But it’s not about beekeeping. It’s about the evolution and behaviour of honey bees. I learned much about the behaviour of honey bees from Mark L. Winston’s The Biology of the Honey Bee. That book had me spellbound. The Buzz About Bees (the book deserves a less cutesy title, by the way) goes over some of the same ground, explains a few extra things and presents another means of apprehending the behaviour of honey bees, that is, thinking of the honey bee colony as a single organism: the “superorganism.”
I don’t have time to write a detailed review of the book, but I’ll tell you what I got from reading it. Continue reading →
I finally got around to wrapping my hives for the winter. Here’s another how-to video narrated by me with a sore throat.
November 2018 Comment: That’s not a wax moth in the video. I don’t know what it is, but it’s not a wax moth. We don’t have those in Newfoundland (yet). I use 6mm (quarter-inch) mesh on the bottom entrances now to keep shrews out, and I don’t fold the wrap underneath the top cover because it holds moisture inside the hive.
I thought about using corrugated plastic as a type of winter wrap, but I didn’t have time to mess with that, so I stuck with following the traditional roofing felt wrap method. I don’t plan to touch the hives again until late January or early February when I might have to feed them candy cakes and pollen patties. See Wrapping Hives for Winter and Winter Preparations – Part 1 for more info. Continue reading →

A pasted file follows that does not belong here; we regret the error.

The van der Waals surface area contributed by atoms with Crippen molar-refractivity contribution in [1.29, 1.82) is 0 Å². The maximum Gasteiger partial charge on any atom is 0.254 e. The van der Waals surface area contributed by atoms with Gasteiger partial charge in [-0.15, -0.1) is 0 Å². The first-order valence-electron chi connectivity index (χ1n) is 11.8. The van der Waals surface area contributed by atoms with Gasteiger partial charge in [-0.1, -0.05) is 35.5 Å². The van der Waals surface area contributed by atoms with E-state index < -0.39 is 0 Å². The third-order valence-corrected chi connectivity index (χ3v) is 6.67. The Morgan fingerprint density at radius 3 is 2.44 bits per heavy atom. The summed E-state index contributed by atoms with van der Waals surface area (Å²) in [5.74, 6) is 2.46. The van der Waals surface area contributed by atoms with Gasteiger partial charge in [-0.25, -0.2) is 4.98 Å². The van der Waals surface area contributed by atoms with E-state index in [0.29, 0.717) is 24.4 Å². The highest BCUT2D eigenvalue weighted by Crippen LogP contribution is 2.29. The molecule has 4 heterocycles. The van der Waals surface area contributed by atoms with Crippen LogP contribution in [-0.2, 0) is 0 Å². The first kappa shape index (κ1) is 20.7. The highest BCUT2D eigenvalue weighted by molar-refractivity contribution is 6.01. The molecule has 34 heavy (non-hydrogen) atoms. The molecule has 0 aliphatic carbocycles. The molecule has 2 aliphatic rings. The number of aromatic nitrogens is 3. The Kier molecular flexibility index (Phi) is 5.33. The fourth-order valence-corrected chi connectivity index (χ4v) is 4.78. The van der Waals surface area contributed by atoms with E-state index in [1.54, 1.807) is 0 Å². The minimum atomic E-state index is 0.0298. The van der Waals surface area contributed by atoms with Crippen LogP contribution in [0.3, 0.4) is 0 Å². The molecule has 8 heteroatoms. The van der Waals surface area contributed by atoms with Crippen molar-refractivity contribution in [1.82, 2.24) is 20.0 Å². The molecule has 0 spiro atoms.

March 2019 Introduction: This is another post where I go into some fine details of my beekeeping procedures that probably won’t do much to grab the interest of general readers. I’ll chime in at the end to comment on procedures that I don’t follow anymore, but this is really not the most exciting post I’ve ever posted. How I Prepare My Beehives For Winter is a more up to date version of this post, though even that is subject to change at any time.
It went up to a stifling 11°C yesterday (52°F), so I took the opportunity to insulate my hives for winter and staple on some mouse-proofing mesh. This is as simple as it gets.
Hives #2 and #1 with a piece of R-7.5 hard insulation over the inner covers (Nov. 3, 2011.)